By then, Rod and Vic were both married and working for Sun Oil, Vic on the ships, Rod in research and development. Both spent their careers with Sun. Dad was a contract inspector for the Navy, working, as he had years earlier, in Upper Darby.

Sydney Boyle, the sister of Peter (Young Frankenstein), lived next door with her East Indian husband, whose name I can’t recall. The Boyles’ father was a local kids’-show personality, Chuckwagon Pete.

I have no idea why this couple spent time talking to me, a weird introvert teen. Both were funny as hell. Here’s my favorite limerick, which the husband whispered in my ear:

There was a young man of Madras

Whose balls were both made of brass.

In windy weather

They clanked together

And sparks came out of his ass.

From 3607 Baring, I often walked the mile and a half to my all-boys Catholic high school (we couldn’t afford the trolley on a regular basis), along Lancaster Ave., which angled northwest through the otherwise rigid gridwork of Philly’s residential layout.

The once prosperous Jewish business district between 40th and 44th Sts. on Lancaster  Ave. was in its death rattle, squeezed by a surrounding Black slum. Around the year 1900, that stretch of Lancaster Ave. had been the center of a poor black area with a great deal of vigor. The wheel of fate?

A distribution plant for Phillies Cigars – once a leading national brand – retained lovely stained glass transoms, and half-block-long stores still sold paints, wallpaper, and appliances in a sad, afterthoughtish way. During my high-school perambulating years (1953-57), into the fading storefronts moved used-furniture outfits, tiny takeout joints, and the redolently named seafood store, Porgy and Bass. Treegoob’s upscale furniture store (shortened from the immigrant Treegoobovich), a fixture for decades, lasted into the ’60s.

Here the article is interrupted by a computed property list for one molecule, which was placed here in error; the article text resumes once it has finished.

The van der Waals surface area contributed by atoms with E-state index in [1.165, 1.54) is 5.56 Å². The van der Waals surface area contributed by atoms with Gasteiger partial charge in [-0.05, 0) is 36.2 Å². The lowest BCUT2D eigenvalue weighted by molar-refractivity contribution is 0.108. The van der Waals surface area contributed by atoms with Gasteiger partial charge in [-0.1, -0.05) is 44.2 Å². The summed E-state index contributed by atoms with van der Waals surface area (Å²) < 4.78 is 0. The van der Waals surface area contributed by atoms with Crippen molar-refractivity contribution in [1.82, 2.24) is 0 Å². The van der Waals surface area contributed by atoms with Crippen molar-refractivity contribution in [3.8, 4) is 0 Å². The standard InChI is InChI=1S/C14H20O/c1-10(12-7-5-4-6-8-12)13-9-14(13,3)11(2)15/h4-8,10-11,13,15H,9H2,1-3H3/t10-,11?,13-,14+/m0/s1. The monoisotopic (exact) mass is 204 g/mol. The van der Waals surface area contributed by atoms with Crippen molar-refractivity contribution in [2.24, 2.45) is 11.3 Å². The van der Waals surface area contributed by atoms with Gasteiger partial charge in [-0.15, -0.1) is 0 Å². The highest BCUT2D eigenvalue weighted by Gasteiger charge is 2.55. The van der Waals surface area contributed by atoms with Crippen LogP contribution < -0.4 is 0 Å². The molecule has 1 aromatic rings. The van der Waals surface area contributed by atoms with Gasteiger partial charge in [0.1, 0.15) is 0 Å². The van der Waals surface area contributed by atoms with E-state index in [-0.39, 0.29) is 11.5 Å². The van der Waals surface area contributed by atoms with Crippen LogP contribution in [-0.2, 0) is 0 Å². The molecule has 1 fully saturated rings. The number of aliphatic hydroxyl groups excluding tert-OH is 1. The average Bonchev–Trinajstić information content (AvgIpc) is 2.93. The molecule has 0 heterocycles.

I wonder what’s left now? But I don’t think I want to visit.

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A job less odd, though disconcerting

A story of demolition and leaky pipes.

In the early ’80s, Linda and I took on a contracting job together. The only time. With my temper (and even without it), I’m not much fun to work with. 

Bob, a social radical we knew from living in Powelton Village, bought a house in nearby University City (the area around Baltimore Ave. to the west of UPenn). In the ’30s, Bob would have been a leftist unionist. Still was, in spirit.